Arduino is an open-source electronics prototyping platform based on flexible, easy-to-use hardware and software. Today we will help you get started by showing you some of the options available and how easy it is to get started.
Arduino hardware is an open-source circuit board with a microprocessor and input/output (I/O) pins for communication and controlling physical objects (LED, servos, buttons, etc.). The board will typically be powered via USB or an external power supply which in turn allows it to power other hardware and sensors.
Arduino also has an open-source software component which is similar to C++. The Arduino integrated development environment (IDE) allows you to write code, compile it, and then upload it to your Arduino for stand alone use in prototyping and projects.
All of this was designed to be easy to use to let artists and makers freely develop their ideas into real objects. If you are interested in building something yourself, have a look to see the hardware options, and software available to get your started.
The Arduino hardware being “open-source” means that you can view schematics of every board available. This means you are free to buy the hardware components and solder the board together yourself if you are so inclined. To get started, we’d probably just recommend you spend the ~$30 and see how much you really want to invest.
The image below was created using Fritzing and is the layout for a basic Arduino using a bread board.
The Arduino comes in a variety of different types that make choosing the right one difficult to decide, but variety also allows for flexibility in choosing the perfect solution.
We cannot cover every Arduino option, but here are some notable options for getting started.
The Uno is a great starter Arduino, it provides a solid foundation for those just getting started and has a lot of the options you will want as you explore the platform. It also works with almost every shield available (more on this later).
The Nano is almost feature for feature the same as the Arduino Uno, but it is about 1/3 the size and cannot use shields easily. The Uno is meant to be used as a permanent fixture in projects or with breadboards for testing.
The Lilypad has a unique design that can be sewn into fabrics for wearable projects or art. Of course you are not limited to those applications but shields won’t work on this Arduino so expansion may become difficult.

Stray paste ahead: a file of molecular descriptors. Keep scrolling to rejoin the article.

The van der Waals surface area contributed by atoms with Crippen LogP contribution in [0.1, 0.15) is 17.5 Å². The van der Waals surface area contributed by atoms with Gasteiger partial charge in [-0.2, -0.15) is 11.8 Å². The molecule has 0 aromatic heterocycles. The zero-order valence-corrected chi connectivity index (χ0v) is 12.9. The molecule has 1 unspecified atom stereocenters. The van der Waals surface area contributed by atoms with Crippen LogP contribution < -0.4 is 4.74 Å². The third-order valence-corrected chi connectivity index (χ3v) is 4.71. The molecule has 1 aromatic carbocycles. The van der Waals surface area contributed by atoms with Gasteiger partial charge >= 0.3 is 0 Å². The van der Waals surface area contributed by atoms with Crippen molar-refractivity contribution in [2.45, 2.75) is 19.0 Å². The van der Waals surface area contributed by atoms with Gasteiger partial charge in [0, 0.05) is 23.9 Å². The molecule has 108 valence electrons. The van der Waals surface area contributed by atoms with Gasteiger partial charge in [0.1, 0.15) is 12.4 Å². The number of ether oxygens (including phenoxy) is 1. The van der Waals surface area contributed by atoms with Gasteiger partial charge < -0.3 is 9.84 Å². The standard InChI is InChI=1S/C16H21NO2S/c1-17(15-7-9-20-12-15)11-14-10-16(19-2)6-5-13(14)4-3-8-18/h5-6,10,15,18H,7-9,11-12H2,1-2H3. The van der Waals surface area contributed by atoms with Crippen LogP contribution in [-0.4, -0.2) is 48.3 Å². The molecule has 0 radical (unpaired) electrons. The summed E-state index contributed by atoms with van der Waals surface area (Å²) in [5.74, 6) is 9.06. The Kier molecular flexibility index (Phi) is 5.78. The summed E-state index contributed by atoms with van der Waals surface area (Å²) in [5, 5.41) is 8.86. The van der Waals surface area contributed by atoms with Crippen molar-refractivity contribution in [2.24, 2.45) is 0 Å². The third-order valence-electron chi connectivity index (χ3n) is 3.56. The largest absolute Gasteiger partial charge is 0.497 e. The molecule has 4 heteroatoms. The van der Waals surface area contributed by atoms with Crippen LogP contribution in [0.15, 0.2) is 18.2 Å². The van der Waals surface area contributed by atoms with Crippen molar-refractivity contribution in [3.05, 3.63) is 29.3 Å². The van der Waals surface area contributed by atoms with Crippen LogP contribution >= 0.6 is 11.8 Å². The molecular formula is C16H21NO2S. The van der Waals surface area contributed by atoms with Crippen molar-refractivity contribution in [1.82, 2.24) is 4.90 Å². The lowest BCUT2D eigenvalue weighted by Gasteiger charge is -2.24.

The Mega 2560 has more memory and more I/O pins than any other Arduino. This is the biggest and best Arduino you can get, but you may not need that much power if your projects don’t call for it. This also would be a more expensive Arduino to leave in a project permanently.
The Netduino is the cousin of the Arduino. It is still an open source hardware hacking and prototyping solution. But the Netduino runs .NET Micro Framework for its software base. It is pin compatible with Arduino shields, but some may require drivers to run.
For more Arduino hardware check out the link below.
Arduino Accessories (Shields)
Shields make adding functionality to your Arduino a snap, literally. They have pins that push right into the top of your Arduino and you can immediately take advantage of whatever the shield can do. You can also add multiple shields at a time. An Arduino that watches Twitter for a specific hashtag (ethernet shield) and then controls an RC car using RF (RF shield) isn’t beyond the scope of a single project thanks to the shield flexibility.
You will notice below that some shields look a lot like the Arduino boards themselves, but don’t be confused because they lack the main processing power to run the code you will write in sketches (more on this below).
This is one of the most popular shields because it expands your Arduino to be able to use the internet for communication and control. The Ethernet shield is one of the most versatile available, and once you’ve mastered the basics you should look to get one just so you can make your washer/toaster/coffee maker tweet.
The XBee shield makes point-to-point wireless communication easy. You can use this to network two Arduinos together or set up an entire mesh network of Arduinos that will one day RULE THE WORLD!
The Arduino can control motors and servos without needing a shield, but the motor shield ramps up that ability to 11. You can use this to remote control your lawn mower, or build your own robot.
There are many other Arduino shields available like music, video game, and bluetooth. This is just the tip of the iceberg and we’d recommend doing some searching of your own to find the perfect shield for your project.
If you are looking to prototype Arduinos and shields together along with various sensors we’d recommend checking out Fritzing which not only helps with the prototyping stages, but they also aid in showing you how to make permanent PCB boards for producing your project.
The Arduino IDE is a cross platform developer tool written in Java. It allows you to control all of the software functions of your Arduino.
Each program that you write is called a sketch and is compiled and uploaded to your Arduino using the IDE. A lot of sketches are freely available online and the IDE even comes with a plethora of examples to get you started with just about every function your Arduino is capable of.
Eclipse and Notepad++ are popular alternatives to writing your sketches, but they lack easy access to sketch examples and compiling/uploading the finished sketch to the Arduino.
This article is designed to get your started in your Arduino projects. For more reading check out the links below and get started making stuff.
If you have more useful links or an Arduino project of your own, feel free to leave a comment to share with all the readers.
Arduino hardware reference http://arduino.cc/en/Main/Hardware
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